As a minor side project at work I have been playing with a femtosecond laser and working to use it to do micro-machining and exotic welding.
The laser is an old model- its average output power is just one Watt, but it outputs that one Watt of power in a series of pulses- 1000 laser pulses a second, each with ~1 millijoule of energy. The laser pulses are extremely short- ~150 femtoseconds in duration. A femtosecond is 1 millionth of a nanosecond- 1*10^-15 seconds. So the laser essentially fires out 1000 of the pulses a second- if you could take a snapshot in time that pulse would look like a little pancake of light ~50 microns thick (light travels ~50 microns in 150 femtoseconds)
The output of this laser is virtually identical to the one I did my graduate work on.
Now with these small numbers (1Watt, 1 millijoule, 150 millionths of a nanosecond) it may seem this is ill-suited for machining and welding- industrial steel cutting and welding lasers are 100′s or 1000′s of watts of output power. But the short duration of the pulses gives this laser very special capabilities.
The AVERAGE power is 1 Watt, or equivalently 1 Joule of energy per second… but the average power is low because most of the time there is no light coming out of the laser- ALL of that 1 Joule of energy per second is divided among 1000 ultrashort pulses.
Therefore it makes sense to consider what the PEAK power is- the laser power within one of these short pulses… Power is just energy per unit time… each pulse has 1 milli-Joule of energy, and that energy is contained in a pulse duration of 150 femtoseconds (1.5*10^-13 seconds).
That gives a PEAK power of 0.67 *10^10 Watts or 6.7 GigaWatts… NOW we are getting somewhere!
Now consider intensity, power per unit area. The intensity of sunlight at the Earth’s surface is ~0.1 W/cm2.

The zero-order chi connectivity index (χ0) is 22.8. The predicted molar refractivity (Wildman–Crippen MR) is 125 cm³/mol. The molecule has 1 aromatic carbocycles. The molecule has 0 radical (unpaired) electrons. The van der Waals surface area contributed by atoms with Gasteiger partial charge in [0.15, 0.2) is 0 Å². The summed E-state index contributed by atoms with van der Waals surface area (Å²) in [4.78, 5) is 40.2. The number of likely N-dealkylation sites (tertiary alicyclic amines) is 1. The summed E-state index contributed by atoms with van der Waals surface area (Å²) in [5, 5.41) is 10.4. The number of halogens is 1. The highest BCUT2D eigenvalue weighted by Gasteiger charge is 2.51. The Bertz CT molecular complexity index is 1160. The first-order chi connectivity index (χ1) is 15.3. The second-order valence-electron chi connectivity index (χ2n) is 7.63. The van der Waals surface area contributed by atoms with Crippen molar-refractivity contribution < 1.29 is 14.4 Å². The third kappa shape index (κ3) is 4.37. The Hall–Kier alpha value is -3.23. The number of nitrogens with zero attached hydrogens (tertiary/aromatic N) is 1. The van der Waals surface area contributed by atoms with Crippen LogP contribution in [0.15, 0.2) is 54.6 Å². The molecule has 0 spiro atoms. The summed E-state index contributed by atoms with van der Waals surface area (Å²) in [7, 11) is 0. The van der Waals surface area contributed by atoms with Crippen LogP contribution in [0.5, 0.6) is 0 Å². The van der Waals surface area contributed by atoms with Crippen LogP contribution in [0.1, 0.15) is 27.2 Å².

If you focus one of these laser pulses onto a spot 10 microns in radius, then you have a power of 6.7 Gigawatts (6.7*10^9 Watts) in an area of 3.14*10^-6 square centimeters. This gives an intensity of 2.1*10^15 Watts/cm2! About 20-million-billion times the intensity of sunlight. Intensities like this simply do not occur in nature- not even near supernovae…
Light is an oscillating electromagnetic field- at these intensities the oscillating electric field dwarfs even the electric field binding electrons to atoms. When matter- ANY matter made of atoms- is exposed to this intensity of light, the electrons are ripped from the atoms suddenly. All of a sudden you have a bunch of positively charged ions packed WAY to close and they undergo whats called ‘Coulomb Explosion’- the positive ions strongly repel each other and explode away from each other.
Thus, by focusing these pulses down on matter, you can very precisely remove material at the micron scale. You can of course drill holes and mill away material with other types of lasers, but with pulses this short very little energy can get transferred to the surrounding material. This means there is no damage to the surrounding material… no heating and no melting… (This is why femtosecond lasers are finding their way into eye surgery). You can drill extremely precise clean holes in ANY material.
(The above pictures were taken as examples from the web)
The micro-machining properties of these femtosecond lasers is becoming widely used, and has countless applications.
We are looking at another weirder application- welding.
Normally, directly welding a piece of glass or a crystal to metal is not possible- the two materials typically have vastly different melting points, and expand with heating at different rates- so if you do manage to melt and mix the two materials together then as they cool the bond will fracture from the thermally induced stress.
So, in order to bond glasses and crystals to metals you generally must resort to using epoxies to glue them together. Unfortunately, epoxies can outgas contaminants in a vacuum- if this happens in an optical instrument in space this outgassing can degrade its performance and shorten its operational lifetime.
If you take a piece of transparent glass or crystal and place it on a piece of metal and then bring your femtosecond laser to a focus at the interface between the two materials, it turns out that you can ‘weld’ them together. It turns out that this weld can be at least as strong as epoxies. In this welding process, however, there is no heating of the bulk material… so you can weld two materials even if they have vastly different thermal expansion- for instance copper and glass, sapphire and titanium… its all done at room temperature in open air.
This potentially could allow a great reduction in the use of epoxies and thus reduce the potential contaminants in space based instruments.